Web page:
Xpertmud - The Mud Experience
The Vision

Xpertmud is very modular and flexible. The idea is to use the design and knowledge available with xpertmud to create a new tool, or a set of new tools which use the same scripting and plugin interface. This would enable the community to share a lot of code. In this document I propose a way how this might be done. Of course this requires more manpower, and I hope this document will inspire some of you out there to join the project.

The main idea evolved, when I read some threads about Qt/XEmacs and some other python-scriptable editors. I realized that all the technology that is needed to build a flexible, scriptable and pluginable editor is right now available within the xpertmud code. So why not use this as a starting point to create a Xpert Development Environment, a programming environment for extensible (think plugins), perl, python and (see lower) 42 scriptable applications.

The best way to look at this proposed environment is in my opinion to look at it in terms of a new directory (think module) hierarchy:

  • widgets/
    Some widgets which qt doesn't have, but which are usable in many applications. This includes modular and extensible fixed font widgets.
  • telnet/
    Basic telnet classes, which feature a very extensible, modular and easy way to code telnet applications. This is already available in the xpertmud codebase.
  • ansi/
    A flexible and modular ansi parser. Also available in the xpertmud codebase.
  • plugin/
    A library that allows Xpert applications to use plugins from within scripts. This is strongly coupled to xpert-script.
  • script/
    The environment to include scripting languages in Xpert applications. Because the scripting API is very application dependent this needs to feature a meta-compiler, which creates API files and binding library code from API specs and some code skeletons.
    • fourtytwo/
      A very basic scripting language, which enables Xpert applications scripting without being dependent on 3-rd party tools. There should be an easy way to compile perl, python and other language code from fourtytwo. Fourtytwo must have exactly the features Xpert applications need to fulfill their basic scripting needs. Not more and not less. Then application developers just code their extensions once, and the user can easily switch to other supported languages if they need more power in their own scripts.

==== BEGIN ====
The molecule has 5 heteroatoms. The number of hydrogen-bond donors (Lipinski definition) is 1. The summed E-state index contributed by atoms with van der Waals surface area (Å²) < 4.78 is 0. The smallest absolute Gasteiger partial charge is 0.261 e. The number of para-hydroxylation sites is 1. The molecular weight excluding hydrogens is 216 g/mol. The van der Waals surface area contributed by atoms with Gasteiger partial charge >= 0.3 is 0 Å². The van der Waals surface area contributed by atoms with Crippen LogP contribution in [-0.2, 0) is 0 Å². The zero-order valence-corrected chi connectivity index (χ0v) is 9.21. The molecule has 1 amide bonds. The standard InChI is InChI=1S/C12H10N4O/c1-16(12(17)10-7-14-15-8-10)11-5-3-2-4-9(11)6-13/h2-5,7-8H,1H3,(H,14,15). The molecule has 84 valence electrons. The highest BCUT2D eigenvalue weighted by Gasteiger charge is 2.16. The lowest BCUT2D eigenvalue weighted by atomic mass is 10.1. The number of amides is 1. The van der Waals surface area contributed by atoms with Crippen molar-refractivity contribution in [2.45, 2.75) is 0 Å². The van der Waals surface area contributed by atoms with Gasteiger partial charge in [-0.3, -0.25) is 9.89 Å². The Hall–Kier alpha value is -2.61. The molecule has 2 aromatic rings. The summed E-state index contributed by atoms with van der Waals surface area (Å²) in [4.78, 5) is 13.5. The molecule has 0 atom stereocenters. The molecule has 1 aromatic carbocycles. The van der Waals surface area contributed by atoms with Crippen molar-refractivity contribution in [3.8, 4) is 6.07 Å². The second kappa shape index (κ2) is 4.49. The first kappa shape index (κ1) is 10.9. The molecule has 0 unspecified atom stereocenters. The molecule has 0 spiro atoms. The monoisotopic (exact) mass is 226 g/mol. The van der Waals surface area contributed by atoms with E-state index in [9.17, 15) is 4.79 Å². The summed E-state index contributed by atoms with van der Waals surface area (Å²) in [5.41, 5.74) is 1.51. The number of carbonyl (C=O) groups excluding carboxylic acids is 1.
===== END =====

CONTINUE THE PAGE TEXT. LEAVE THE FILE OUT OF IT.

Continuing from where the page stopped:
• apicompiler/
      A compiler that reads the scripting api in some yet-to-define format and generates C++ Classes that provide the glue between the scripting language and the application. The way the api is specified limits the possible scripting languages the environment can support in the future (think types), so this has to be done very carefully. The application coder just specifies the api and some C++ code that has to be executed once the callback is called. Using skeletons for the different scripting languages, apicompiler compiles not only some classes to use in the application, but also all the code for the dynamic library, which embeds the scripting interpreter.
  • mdi/
    A new (or qextmdi based) mdi for Xpert applications which need it.
  • compat/
    Everything that is needed to compile Xpert applications without kde and/or Qt 2.3 (think compatibility classes). There are already many of those in the xpertmud repository.
  • xpertmud/
    Our good old xpertmud client after some code cleanup.
  • xperted/
    An extensbile, scriptable and pluginable editor for kde and windows. Being a kpart it can be embedded for example in kdevelop. Being pluginable it can easily do expensive things like code completion. Being scriptable many things can be done simply with perl, python or 42.

Now if you're as excited as I am about writing the next generation cross platform editor, please drop me a mail and/or subscribe to the (very, very low traffic at the moment) xpertmud mailinglist. This will only be possible (and probably this will only be begun) if enough people join. Ernst and I can't do all this at the moment, but I know there are many talented coders out there!

So long,

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